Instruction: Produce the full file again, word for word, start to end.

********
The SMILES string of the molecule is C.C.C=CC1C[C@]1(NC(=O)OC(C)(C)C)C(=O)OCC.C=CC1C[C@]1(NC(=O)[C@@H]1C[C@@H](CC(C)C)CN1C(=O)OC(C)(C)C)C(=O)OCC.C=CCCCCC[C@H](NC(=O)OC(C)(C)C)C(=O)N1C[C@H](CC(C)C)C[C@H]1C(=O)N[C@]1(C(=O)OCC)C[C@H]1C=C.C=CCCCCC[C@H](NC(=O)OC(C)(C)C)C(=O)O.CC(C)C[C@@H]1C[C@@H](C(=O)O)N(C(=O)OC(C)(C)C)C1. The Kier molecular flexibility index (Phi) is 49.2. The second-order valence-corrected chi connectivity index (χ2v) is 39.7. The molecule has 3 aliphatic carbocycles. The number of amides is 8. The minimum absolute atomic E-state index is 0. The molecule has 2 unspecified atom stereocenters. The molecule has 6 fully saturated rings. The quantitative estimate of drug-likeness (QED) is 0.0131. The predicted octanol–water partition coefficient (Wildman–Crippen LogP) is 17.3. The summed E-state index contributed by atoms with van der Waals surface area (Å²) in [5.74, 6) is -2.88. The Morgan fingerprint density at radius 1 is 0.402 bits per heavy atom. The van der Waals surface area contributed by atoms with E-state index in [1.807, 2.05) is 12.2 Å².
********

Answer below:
The SMILES string of the molecule is C.C.C=CC1C[C@]1(NC(=O)OC(C)(C)C)C(=O)OCC.C=CC1C[C@]1(NC(=O)[C@@H]1C[C@@H](CC(C)C)CN1C(=O)OC(C)(C)C)C(=O)OCC.C=CCCCCC[C@H](NC(=O)OC(C)(C)C)C(=O)N1C[C@H](CC(C)C)C[C@H]1C(=O)N[C@]1(C(=O)OCC)C[C@H]1C=C.C=CCCCCC[C@H](NC(=O)OC(C)(C)C)C(=O)O.CC(C)C[C@@H]1C[C@@H](C(=O)O)N(C(=O)OC(C)(C)C)C1. The Kier molecular flexibility index (Phi) is 49.2. The second-order valence-corrected chi connectivity index (χ2v) is 39.7. The molecule has 3 aliphatic carbocycles. The number of amides is 8. The minimum absolute atomic E-state index is 0. The molecule has 2 unspecified atom stereocenters. The molecule has 6 fully saturated rings. The quantitative estimate of drug-likeness (QED) is 0.0131. The predicted octanol–water partition coefficient (Wildman–Crippen LogP) is 17.3. The summed E-state index contributed by atoms with van der Waals surface area (Å²) in [5.74, 6) is -2.88. The Morgan fingerprint density at radius 1 is 0.402 bits per heavy atom. The van der Waals surface area contributed by atoms with E-state index in [1.807, 2.05) is 12.2 Å².